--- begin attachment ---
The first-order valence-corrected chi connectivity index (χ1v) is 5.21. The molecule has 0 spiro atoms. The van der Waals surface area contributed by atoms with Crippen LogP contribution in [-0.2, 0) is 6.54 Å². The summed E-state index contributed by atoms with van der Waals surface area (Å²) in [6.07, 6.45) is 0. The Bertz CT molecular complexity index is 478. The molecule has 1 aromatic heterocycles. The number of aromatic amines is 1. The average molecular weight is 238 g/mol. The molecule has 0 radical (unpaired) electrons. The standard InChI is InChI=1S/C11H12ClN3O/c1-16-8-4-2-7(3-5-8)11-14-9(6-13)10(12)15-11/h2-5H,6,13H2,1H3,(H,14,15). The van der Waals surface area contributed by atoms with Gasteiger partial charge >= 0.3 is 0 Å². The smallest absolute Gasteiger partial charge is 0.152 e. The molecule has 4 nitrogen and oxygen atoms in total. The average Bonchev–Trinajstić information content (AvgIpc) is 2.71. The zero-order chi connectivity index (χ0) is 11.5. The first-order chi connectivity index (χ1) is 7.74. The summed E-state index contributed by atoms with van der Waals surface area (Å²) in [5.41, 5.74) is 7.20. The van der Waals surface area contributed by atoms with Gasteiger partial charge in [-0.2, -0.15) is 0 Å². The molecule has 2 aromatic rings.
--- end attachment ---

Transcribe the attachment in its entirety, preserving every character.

The first-order valence-corrected chi connectivity index (χ1v) is 5.21. The molecule has 0 spiro atoms. The van der Waals surface area contributed by atoms with Crippen LogP contribution in [-0.2, 0) is 6.54 Å². The summed E-state index contributed by atoms with van der Waals surface area (Å²) in [6.07, 6.45) is 0. The Bertz CT molecular complexity index is 478. The molecule has 1 aromatic heterocycles. The number of aromatic amines is 1. The average molecular weight is 238 g/mol. The molecule has 0 radical (unpaired) electrons. The standard InChI is InChI=1S/C11H12ClN3O/c1-16-8-4-2-7(3-5-8)11-14-9(6-13)10(12)15-11/h2-5H,6,13H2,1H3,(H,14,15). The van der Waals surface area contributed by atoms with Gasteiger partial charge >= 0.3 is 0 Å². The smallest absolute Gasteiger partial charge is 0.152 e. The molecule has 4 nitrogen and oxygen atoms in total. The average Bonchev–Trinajstić information content (AvgIpc) is 2.71. The zero-order chi connectivity index (χ0) is 11.5. The first-order chi connectivity index (χ1) is 7.74. The summed E-state index contributed by atoms with van der Waals surface area (Å²) in [5.41, 5.74) is 7.20. The van der Waals surface area contributed by atoms with Gasteiger partial charge in [-0.2, -0.15) is 0 Å². The molecule has 2 aromatic rings.